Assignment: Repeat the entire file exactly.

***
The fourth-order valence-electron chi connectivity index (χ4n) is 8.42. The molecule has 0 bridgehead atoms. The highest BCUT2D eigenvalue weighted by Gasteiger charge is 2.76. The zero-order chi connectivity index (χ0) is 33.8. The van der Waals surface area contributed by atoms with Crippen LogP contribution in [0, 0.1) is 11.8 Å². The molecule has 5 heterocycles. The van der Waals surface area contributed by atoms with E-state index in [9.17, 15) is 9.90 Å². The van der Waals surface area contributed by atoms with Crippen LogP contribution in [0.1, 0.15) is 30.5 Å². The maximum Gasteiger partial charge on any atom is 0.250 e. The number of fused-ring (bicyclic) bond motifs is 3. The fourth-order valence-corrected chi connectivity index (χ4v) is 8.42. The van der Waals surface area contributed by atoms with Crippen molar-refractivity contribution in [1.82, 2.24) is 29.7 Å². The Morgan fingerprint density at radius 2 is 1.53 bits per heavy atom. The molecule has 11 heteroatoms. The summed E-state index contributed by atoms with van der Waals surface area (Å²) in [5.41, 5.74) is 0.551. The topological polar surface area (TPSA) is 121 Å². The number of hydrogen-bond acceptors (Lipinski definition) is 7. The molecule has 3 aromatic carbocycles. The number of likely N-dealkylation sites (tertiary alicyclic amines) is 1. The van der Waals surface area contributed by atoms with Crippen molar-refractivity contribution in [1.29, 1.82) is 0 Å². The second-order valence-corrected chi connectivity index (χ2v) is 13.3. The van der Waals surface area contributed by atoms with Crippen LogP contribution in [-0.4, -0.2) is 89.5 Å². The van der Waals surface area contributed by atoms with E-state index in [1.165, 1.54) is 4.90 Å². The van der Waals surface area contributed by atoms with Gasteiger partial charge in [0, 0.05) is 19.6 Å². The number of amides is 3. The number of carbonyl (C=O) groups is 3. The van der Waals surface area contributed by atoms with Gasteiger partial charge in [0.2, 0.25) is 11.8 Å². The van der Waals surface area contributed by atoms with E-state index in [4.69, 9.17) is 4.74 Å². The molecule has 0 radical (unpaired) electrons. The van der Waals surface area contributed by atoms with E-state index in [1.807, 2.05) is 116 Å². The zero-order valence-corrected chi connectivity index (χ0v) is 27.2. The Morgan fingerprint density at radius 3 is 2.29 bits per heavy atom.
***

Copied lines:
The fourth-order valence-electron chi connectivity index (χ4n) is 8.42. The molecule has 0 bridgehead atoms. The highest BCUT2D eigenvalue weighted by Gasteiger charge is 2.76. The zero-order chi connectivity index (χ0) is 33.8. The van der Waals surface area contributed by atoms with Crippen LogP contribution in [0, 0.1) is 11.8 Å². The molecule has 5 heterocycles. The van der Waals surface area contributed by atoms with E-state index in [9.17, 15) is 9.90 Å². The van der Waals surface area contributed by atoms with Crippen LogP contribution in [0.1, 0.15) is 30.5 Å². The maximum Gasteiger partial charge on any atom is 0.250 e. The number of fused-ring (bicyclic) bond motifs is 3. The fourth-order valence-corrected chi connectivity index (χ4v) is 8.42. The van der Waals surface area contributed by atoms with Crippen molar-refractivity contribution in [1.82, 2.24) is 29.7 Å². The Morgan fingerprint density at radius 2 is 1.53 bits per heavy atom. The molecule has 11 heteroatoms. The summed E-state index contributed by atoms with van der Waals surface area (Å²) in [5.41, 5.74) is 0.551. The topological polar surface area (TPSA) is 121 Å². The number of hydrogen-bond acceptors (Lipinski definition) is 7. The molecule has 3 aromatic carbocycles. The number of likely N-dealkylation sites (tertiary alicyclic amines) is 1. The van der Waals surface area contributed by atoms with Crippen molar-refractivity contribution in [1.29, 1.82) is 0 Å². The second-order valence-corrected chi connectivity index (χ2v) is 13.3. The van der Waals surface area contributed by atoms with Crippen LogP contribution in [-0.4, -0.2) is 89.5 Å². The van der Waals surface area contributed by atoms with E-state index in [1.165, 1.54) is 4.90 Å². The van der Waals surface area contributed by atoms with Gasteiger partial charge in [0, 0.05) is 19.6 Å². The number of amides is 3. The number of carbonyl (C=O) groups is 3. The van der Waals surface area contributed by atoms with Gasteiger partial charge in [0.2, 0.25) is 11.8 Å². The van der Waals surface area contributed by atoms with E-state index in [4.69, 9.17) is 4.74 Å². The molecule has 0 radical (unpaired) electrons. The van der Waals surface area contributed by atoms with E-state index in [1.807, 2.05) is 116 Å². The zero-order valence-corrected chi connectivity index (χ0v) is 27.2. The Morgan fingerprint density at radius 3 is 2.29 bits per heavy atom.